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International Law
University of Mississippi School of Law
Brower, Charles H.

International Law Outline

Brower

Spring 2011

I THE NATURE OF INTERNATIONAL LAW

o Subjective International Law: identification of those entities that are capable of possessing and asserting rights under international law

o Who gets to be a person at the international level?

o Traditionally

· Consists largely of absolutely sovereign state

o International Law (Traditional Definition)

· “the body of rules and principles of action which are binding upon civilized states in their relations with one another”(p.24)

o Modernly, international law has moved from a traditional state-centered to a human-centered view of international law where international law exists not only for the protection and advancements of the interests of governments but perhaps even principally for the protection of individuals against the states in which they live.

o McCann v. United Kingdom [p.3]

· Human-oriented vs. State-Oriented

i The majority takes a human-oriented approach

ii The object and purpose of a human rights treaty is to protect human beings. The right to life ranks as the most fundamental provision of the Convention and given that circumstance it will strictly construe the provision of Article 3. (Majority Opinion—p.10)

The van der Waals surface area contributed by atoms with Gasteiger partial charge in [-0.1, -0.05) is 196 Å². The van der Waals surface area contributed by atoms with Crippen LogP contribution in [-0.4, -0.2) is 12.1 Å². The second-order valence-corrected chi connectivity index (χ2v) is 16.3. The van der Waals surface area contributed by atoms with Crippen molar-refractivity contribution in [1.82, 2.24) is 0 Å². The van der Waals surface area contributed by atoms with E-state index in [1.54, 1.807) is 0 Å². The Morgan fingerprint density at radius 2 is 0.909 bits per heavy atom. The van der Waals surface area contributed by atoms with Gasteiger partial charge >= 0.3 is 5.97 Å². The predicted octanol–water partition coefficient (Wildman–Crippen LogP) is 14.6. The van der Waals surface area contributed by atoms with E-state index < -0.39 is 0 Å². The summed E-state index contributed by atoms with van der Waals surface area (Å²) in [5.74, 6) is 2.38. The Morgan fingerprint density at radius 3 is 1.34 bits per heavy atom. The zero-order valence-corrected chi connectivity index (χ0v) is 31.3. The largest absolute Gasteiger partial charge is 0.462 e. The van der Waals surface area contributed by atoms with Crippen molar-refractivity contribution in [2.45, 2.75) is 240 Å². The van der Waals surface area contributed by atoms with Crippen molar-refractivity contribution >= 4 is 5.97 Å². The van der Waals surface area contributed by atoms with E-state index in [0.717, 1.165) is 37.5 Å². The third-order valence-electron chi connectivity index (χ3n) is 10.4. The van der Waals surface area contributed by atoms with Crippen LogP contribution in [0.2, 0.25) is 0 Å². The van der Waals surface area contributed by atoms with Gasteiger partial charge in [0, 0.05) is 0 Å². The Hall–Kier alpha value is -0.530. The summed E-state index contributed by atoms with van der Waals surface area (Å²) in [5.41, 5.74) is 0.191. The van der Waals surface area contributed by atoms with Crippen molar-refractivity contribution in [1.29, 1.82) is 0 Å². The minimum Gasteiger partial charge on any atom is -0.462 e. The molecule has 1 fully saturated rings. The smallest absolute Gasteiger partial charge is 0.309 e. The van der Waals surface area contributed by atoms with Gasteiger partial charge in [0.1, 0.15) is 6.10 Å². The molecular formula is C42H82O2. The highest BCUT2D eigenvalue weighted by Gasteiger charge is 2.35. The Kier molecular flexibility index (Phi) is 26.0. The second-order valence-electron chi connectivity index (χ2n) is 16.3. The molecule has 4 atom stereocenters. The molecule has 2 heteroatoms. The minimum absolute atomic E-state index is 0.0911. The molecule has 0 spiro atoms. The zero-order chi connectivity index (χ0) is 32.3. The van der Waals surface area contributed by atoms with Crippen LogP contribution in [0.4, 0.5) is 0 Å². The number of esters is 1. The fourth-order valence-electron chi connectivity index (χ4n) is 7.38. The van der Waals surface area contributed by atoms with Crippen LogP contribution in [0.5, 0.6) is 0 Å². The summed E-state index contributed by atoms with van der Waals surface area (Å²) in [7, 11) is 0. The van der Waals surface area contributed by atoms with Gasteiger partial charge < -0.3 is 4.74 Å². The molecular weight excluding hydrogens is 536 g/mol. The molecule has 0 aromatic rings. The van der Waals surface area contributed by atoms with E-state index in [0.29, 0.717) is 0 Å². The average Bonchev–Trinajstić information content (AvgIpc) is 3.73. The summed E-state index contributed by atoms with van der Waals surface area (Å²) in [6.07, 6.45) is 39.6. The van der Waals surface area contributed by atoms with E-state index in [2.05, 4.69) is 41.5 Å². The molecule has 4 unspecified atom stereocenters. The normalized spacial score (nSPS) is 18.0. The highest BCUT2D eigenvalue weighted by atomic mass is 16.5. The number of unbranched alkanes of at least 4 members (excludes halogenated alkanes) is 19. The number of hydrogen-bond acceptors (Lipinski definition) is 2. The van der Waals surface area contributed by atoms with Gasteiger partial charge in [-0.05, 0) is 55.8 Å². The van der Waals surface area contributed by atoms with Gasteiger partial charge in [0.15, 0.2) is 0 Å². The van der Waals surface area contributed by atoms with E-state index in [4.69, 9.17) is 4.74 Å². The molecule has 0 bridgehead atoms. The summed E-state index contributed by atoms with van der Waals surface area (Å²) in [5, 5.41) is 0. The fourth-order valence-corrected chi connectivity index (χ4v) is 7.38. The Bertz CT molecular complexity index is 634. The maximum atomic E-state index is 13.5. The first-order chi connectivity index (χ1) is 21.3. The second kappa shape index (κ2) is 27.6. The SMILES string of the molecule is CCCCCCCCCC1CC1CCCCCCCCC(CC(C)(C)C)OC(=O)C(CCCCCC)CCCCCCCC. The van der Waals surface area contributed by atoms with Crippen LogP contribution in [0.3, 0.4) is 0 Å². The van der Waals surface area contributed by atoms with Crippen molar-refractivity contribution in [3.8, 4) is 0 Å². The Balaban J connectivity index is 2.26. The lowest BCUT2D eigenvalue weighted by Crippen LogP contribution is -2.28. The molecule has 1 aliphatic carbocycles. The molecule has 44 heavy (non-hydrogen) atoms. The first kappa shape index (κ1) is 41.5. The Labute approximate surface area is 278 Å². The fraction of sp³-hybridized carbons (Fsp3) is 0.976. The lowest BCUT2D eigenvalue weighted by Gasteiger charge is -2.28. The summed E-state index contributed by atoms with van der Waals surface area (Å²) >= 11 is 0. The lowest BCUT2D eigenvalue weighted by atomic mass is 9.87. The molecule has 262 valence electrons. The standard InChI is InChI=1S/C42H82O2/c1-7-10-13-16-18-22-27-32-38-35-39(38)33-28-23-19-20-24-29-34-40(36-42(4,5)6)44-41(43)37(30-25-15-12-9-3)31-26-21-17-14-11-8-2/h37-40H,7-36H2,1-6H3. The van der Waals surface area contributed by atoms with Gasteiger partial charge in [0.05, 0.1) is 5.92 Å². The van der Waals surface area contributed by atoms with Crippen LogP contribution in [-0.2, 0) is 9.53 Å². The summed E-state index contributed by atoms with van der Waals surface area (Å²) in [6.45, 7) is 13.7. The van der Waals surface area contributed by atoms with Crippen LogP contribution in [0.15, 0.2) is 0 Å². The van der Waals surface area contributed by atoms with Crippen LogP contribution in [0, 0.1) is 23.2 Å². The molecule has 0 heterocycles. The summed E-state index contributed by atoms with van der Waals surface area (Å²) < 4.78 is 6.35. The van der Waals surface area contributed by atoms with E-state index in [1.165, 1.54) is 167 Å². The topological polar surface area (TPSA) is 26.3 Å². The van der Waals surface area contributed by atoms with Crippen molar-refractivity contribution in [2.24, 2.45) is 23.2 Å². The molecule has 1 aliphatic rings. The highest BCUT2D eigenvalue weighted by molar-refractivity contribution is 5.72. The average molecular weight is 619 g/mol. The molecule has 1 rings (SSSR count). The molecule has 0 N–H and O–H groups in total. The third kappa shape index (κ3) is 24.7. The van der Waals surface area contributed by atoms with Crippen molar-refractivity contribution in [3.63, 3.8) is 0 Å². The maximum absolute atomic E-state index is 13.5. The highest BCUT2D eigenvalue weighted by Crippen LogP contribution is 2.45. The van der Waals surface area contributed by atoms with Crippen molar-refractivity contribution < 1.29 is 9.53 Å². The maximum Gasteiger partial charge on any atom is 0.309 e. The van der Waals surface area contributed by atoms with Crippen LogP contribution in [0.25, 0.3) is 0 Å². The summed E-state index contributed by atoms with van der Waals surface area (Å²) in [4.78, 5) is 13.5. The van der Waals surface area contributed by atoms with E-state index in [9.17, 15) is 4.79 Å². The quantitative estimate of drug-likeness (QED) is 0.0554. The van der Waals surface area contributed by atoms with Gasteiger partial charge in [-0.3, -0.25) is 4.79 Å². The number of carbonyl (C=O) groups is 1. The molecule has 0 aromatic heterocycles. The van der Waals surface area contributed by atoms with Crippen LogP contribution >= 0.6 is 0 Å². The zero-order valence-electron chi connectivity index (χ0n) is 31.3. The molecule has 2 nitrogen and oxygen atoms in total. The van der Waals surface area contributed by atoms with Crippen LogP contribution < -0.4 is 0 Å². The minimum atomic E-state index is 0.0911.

· Treaty: a written agreement by or among states governed by international law

· Families of three IRA bombers, killed by U.K. special services, filed suit in the European Human Rights Commission, claiming that the government, through the special services, violated Article 2 of the European Human Rights convention

· Article 2 requires that “everyone’s right to life shall be protected by law”

· Court held that the UK government violated Article 2 by not taking all of the necessary steps to ensure that the terrorists’ right to life be upheld